87

This puerh is very good. It has earthy tones without having that “composted” odor or flavor.

On the first hot water pour, it gives off a very earthy tea scent, but the aroma is evanescent, replaced by a more traditional black tea smell.

This is a solid performer in your cup. Beautiful reddish orange color, reminding of a autumn sunset. The tea has body to it and just a teeny tiny amount of hou yun, not much, and had this been an aged raw puerh, I am certain it would have been there.

My only regret about this puerh is that I did not buy two beeng cha when first purchased!!!

Preparation
205 °F / 96 °C 0 min, 30 sec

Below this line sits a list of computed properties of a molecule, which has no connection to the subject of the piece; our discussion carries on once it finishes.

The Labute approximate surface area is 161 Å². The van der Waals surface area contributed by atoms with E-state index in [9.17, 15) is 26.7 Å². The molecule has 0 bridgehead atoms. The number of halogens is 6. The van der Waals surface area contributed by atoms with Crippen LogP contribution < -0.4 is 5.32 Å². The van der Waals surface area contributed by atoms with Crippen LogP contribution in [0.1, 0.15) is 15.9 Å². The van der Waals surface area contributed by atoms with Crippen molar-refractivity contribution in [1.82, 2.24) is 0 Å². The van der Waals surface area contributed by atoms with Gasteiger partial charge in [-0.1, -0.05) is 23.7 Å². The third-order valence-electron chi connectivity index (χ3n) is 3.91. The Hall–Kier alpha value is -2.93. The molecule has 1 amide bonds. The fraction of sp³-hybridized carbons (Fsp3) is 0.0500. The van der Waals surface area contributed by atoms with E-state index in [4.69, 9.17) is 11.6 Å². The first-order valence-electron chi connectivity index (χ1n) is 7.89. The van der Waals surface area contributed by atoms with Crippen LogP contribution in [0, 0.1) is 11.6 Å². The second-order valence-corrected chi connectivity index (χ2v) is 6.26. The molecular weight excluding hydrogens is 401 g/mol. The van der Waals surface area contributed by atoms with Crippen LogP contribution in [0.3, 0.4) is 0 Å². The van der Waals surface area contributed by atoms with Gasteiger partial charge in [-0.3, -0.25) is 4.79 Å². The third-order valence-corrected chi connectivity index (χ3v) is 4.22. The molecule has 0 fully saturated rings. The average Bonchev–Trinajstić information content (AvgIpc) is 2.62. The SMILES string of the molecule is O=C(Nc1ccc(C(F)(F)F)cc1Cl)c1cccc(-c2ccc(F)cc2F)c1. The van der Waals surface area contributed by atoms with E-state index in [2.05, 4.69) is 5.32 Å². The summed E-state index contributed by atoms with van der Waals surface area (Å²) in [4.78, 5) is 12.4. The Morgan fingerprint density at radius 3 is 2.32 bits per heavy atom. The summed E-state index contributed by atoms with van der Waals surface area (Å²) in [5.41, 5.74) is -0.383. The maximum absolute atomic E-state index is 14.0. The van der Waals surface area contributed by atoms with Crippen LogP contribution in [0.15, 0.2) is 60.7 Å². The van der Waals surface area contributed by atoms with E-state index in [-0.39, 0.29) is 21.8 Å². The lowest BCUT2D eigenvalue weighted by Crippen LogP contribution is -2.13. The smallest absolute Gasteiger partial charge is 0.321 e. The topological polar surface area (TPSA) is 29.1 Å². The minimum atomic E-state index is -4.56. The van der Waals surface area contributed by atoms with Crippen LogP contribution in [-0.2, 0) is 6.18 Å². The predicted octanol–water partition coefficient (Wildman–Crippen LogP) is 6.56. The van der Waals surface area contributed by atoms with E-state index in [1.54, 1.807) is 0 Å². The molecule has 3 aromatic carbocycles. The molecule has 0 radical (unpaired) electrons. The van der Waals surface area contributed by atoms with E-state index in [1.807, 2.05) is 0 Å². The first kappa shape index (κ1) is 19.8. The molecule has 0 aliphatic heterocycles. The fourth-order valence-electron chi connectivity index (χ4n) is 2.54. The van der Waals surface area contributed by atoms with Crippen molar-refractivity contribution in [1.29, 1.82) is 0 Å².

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I am into puerh teas: raw & cooked, aged or ripened. A good friend of mine sent me a sample of a puerh tea and I fell in love. Before that time, I really only drank black teas, and those were iced! Obviously I was tea challenged.

Puerh teas are very unique, I’ve found. I have even had different tastes come from the same beeng cha! Mostly my collection is ripe (cooked) puerh from Yunnan region only. I intend to branch out my tasting horizons into raw puerhs, and if I can afford them, some aged raw puerhs. (the really good ones tend to be pricey, like over $50 for a tea cake pricey)

I do enjoy a good oolong or cuppa black tea, but mostly my enjoyment and passion is for puerh teas.

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